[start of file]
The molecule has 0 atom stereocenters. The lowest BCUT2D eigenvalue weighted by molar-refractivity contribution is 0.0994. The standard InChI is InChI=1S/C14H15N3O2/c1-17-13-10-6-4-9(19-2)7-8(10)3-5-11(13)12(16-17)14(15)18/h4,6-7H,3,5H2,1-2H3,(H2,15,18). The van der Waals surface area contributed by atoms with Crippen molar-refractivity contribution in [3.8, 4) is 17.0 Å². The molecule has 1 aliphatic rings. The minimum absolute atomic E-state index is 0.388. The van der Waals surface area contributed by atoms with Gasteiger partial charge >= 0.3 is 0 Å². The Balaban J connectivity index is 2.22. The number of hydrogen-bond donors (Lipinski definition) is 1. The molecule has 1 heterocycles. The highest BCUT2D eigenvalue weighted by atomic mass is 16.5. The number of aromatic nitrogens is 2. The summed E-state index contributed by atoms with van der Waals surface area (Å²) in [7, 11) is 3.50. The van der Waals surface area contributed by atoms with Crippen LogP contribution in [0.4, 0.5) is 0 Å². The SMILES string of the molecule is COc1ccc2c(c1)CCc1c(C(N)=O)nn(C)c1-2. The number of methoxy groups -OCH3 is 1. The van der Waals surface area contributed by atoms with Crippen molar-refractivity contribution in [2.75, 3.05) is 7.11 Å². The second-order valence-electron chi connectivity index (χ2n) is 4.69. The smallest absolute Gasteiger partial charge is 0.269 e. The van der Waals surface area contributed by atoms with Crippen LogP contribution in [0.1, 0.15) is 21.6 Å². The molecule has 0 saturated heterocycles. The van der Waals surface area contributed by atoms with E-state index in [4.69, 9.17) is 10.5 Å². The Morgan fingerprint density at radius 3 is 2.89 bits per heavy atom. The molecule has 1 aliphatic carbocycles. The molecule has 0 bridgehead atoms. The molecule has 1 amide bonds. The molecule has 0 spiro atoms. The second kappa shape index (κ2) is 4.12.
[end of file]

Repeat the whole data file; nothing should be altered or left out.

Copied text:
The molecule has 0 atom stereocenters. The lowest BCUT2D eigenvalue weighted by molar-refractivity contribution is 0.0994. The standard InChI is InChI=1S/C14H15N3O2/c1-17-13-10-6-4-9(19-2)7-8(10)3-5-11(13)12(16-17)14(15)18/h4,6-7H,3,5H2,1-2H3,(H2,15,18). The van der Waals surface area contributed by atoms with Crippen molar-refractivity contribution in [3.8, 4) is 17.0 Å². The molecule has 1 aliphatic rings. The minimum absolute atomic E-state index is 0.388. The van der Waals surface area contributed by atoms with Gasteiger partial charge >= 0.3 is 0 Å². The Balaban J connectivity index is 2.22. The number of hydrogen-bond donors (Lipinski definition) is 1. The molecule has 1 heterocycles. The highest BCUT2D eigenvalue weighted by atomic mass is 16.5. The number of aromatic nitrogens is 2. The summed E-state index contributed by atoms with van der Waals surface area (Å²) in [7, 11) is 3.50. The van der Waals surface area contributed by atoms with Crippen LogP contribution in [0.4, 0.5) is 0 Å². The SMILES string of the molecule is COc1ccc2c(c1)CCc1c(C(N)=O)nn(C)c1-2. The number of methoxy groups -OCH3 is 1. The van der Waals surface area contributed by atoms with Crippen molar-refractivity contribution in [2.75, 3.05) is 7.11 Å². The second-order valence-electron chi connectivity index (χ2n) is 4.69. The smallest absolute Gasteiger partial charge is 0.269 e. The van der Waals surface area contributed by atoms with Crippen LogP contribution in [0.1, 0.15) is 21.6 Å². The molecule has 0 saturated heterocycles. The van der Waals surface area contributed by atoms with E-state index in [4.69, 9.17) is 10.5 Å². The Morgan fingerprint density at radius 3 is 2.89 bits per heavy atom. The molecule has 1 aliphatic carbocycles. The molecule has 0 bridgehead atoms. The molecule has 1 amide bonds. The molecule has 0 spiro atoms. The second kappa shape index (κ2) is 4.12.